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Yahoo needs to 'do better,' says new CEO

Yahoo revenue, profit slip

© Brendan McDermid / Reuters/REUTERS

Yahoo Inc. chief executive officer Scott Thompson tried to manage expectations on his first earnings call as the new CEO, broadly addressing numerous issues the Internet company is grappling with – from a potential sale to reviving its core display advertising business – but declined to lay out a detailed strategy.

Analysts prodded Mr. Thompson for clues about his plans for Yahoo, which fired former CEO Carol Bartz in September and last week saw co-founder Jerry Yang resign unexpectedly, but all they received were boilerplate comments about how the company needs to "do better" and "get innovative products that matter into the market."

"He seemed to be speaking with a greater sense of urgency to act than his predecessors have," said Stifel Nicolaus analyst Jordan Rohan. But Mr. Rohan noted that it was too early to expect Mr. Thompson to have a specific game plan to share with investors.

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Mr. Thompson, along with chief financial officer Tim Morse, gave few hints about the progress of Yahoo's strategic review as well, dashing hopes that his arrival might hasten a transaction.

Mr. Morse said talks with Yahoo's Asian partners – Alibaba and Softbank – about a restructuring were continuing but beyond that provided little concrete detail on where things stand.

Mr. Thompson, who was only hired as CEO two weeks ago, added that the company's board has narrowed down its options to the ones that appear "most promising."

Meanwhile, Yahoo's net revenue and profit fell slightly in the fourth quarter, as it experienced year-over-year declines in both its search and display ad business.

"Their core display [business]is becoming an issue. It takes the company from being a growth company to being a melting ice cube. So it's a big deal," said Brett Harris, an analyst at Gabelli & Co.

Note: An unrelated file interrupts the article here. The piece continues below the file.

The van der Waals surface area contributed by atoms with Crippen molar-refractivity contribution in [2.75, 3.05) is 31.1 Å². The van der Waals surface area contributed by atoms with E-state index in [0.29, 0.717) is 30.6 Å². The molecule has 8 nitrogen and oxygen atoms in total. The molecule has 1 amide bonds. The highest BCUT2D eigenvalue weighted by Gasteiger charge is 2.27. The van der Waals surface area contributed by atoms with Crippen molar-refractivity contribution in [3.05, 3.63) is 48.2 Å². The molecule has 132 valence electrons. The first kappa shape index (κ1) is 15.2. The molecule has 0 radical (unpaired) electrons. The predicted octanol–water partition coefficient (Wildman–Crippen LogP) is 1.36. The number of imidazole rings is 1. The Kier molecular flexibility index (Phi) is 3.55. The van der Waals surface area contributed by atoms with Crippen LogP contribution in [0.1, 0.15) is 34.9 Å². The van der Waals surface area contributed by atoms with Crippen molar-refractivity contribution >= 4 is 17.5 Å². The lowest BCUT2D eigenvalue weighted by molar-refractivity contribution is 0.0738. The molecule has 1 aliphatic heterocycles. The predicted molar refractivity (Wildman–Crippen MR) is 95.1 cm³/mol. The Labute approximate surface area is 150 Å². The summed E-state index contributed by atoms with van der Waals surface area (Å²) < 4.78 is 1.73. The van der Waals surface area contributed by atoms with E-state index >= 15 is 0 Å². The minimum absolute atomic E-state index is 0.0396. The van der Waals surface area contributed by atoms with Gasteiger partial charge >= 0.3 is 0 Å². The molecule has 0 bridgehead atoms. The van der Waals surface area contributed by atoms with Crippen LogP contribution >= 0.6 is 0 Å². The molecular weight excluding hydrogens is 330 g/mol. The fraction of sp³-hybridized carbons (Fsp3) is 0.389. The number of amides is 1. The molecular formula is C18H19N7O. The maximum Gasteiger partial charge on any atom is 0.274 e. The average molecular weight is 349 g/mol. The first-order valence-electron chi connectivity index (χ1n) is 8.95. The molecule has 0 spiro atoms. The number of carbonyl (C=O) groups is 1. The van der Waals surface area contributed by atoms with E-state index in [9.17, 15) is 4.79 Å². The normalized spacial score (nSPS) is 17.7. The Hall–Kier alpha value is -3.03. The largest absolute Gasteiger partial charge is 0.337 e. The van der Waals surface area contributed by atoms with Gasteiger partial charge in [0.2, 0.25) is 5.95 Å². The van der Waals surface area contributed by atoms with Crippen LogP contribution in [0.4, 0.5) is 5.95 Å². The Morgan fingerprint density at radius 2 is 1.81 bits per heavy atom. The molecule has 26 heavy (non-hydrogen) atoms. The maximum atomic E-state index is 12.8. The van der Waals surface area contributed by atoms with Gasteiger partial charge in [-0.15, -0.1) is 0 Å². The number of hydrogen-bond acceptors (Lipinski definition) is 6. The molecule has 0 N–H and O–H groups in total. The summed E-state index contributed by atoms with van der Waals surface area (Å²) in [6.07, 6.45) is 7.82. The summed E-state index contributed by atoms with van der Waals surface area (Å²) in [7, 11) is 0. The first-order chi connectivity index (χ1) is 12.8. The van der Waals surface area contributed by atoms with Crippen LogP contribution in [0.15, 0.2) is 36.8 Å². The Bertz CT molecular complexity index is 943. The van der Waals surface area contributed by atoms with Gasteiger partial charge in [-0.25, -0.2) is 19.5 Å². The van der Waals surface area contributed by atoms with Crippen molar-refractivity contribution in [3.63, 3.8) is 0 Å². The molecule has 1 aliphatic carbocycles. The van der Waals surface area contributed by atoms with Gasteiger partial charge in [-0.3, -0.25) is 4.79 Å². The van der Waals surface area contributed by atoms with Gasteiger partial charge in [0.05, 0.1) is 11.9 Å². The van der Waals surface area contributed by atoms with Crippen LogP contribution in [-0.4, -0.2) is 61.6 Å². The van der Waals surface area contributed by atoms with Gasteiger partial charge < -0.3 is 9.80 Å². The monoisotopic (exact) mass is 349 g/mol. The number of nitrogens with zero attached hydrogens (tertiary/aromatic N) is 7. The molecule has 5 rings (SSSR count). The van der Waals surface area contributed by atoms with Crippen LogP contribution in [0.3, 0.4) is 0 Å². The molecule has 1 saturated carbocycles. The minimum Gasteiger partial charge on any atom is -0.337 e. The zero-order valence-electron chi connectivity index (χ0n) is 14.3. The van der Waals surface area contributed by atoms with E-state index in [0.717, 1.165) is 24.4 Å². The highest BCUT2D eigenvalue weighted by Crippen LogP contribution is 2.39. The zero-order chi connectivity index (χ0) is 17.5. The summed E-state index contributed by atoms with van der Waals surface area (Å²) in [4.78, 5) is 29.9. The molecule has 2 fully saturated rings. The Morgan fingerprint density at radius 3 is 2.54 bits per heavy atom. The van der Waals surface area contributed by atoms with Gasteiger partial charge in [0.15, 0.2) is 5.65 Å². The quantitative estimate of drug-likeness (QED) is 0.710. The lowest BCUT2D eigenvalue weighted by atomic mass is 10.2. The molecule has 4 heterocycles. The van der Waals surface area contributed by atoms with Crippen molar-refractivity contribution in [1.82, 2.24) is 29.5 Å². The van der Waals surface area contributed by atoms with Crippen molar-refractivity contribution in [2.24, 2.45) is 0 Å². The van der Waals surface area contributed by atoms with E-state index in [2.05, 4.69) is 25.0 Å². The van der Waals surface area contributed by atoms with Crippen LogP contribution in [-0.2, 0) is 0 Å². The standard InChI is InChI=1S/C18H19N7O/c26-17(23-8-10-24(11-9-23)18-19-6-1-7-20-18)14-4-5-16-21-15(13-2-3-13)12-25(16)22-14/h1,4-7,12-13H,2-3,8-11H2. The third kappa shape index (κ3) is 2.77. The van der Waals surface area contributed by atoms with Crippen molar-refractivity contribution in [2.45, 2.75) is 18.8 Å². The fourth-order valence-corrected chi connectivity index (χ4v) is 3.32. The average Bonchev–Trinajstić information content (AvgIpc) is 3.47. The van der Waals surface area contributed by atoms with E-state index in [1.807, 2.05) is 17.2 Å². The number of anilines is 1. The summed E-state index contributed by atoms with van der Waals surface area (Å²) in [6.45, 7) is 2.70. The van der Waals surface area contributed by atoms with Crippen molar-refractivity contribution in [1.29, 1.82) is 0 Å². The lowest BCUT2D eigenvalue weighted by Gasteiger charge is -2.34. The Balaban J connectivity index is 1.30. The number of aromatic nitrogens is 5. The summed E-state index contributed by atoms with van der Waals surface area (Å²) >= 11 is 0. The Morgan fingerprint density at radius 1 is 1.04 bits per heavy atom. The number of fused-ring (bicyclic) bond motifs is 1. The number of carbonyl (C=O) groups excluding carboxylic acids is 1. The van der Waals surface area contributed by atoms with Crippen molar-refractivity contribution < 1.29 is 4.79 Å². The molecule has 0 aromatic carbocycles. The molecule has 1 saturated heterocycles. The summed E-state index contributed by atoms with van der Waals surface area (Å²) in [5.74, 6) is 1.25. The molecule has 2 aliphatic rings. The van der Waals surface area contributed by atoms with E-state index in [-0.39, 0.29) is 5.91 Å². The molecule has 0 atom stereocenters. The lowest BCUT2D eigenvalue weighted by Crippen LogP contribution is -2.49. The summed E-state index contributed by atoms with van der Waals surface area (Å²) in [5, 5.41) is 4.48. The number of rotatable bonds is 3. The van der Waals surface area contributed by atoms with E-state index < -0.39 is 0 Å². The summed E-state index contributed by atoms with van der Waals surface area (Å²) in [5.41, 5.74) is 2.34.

Shares of the company slipped 4 cents to $15.65 (U.S.) in after-hours trade.

Mr. Morse said that macroeconomic factors, particularly in Europe, resulted in weaker than expected display advertising revenue in the fourth quarter and continued to be a concern.

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"We still look out, especially upon Europe, with some caution," Mr. Morse told Reuters in an interview on Tuesday.

But he said Yahoo was seeing some positive trends in the new year, noting that some large advertisers that had limited their ad spending with Yahoo in 2011, had already committed to "meaningful upfronts" in 2012.

The struggling Internet company projected that its net revenue in the first quarter would range between $1.025-billion and $1.105-billion.

The company earned $296-million in net income in the three months ended Dec. 31, or 24 cents a share, compared with $312-million, or 24 cents a share, in the year-ago period.

Analysts polled by Thomson Reuters I/B/E/S were expecting 24 cents per share in profit.

In the fourth quarter, Yahoo reported net revenue, which excludes fees that Yahoo shares with Web partners, of roughly $1.17-billion, compared with $1.205-billion the same time last year.

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Display ad revenue, Yahoo's main source of revenue, totalled $612-million for the quarter. Search ad revenue for the quarter came in at $465-million, $48-million of which stemmed from its partnership with Microsoft.

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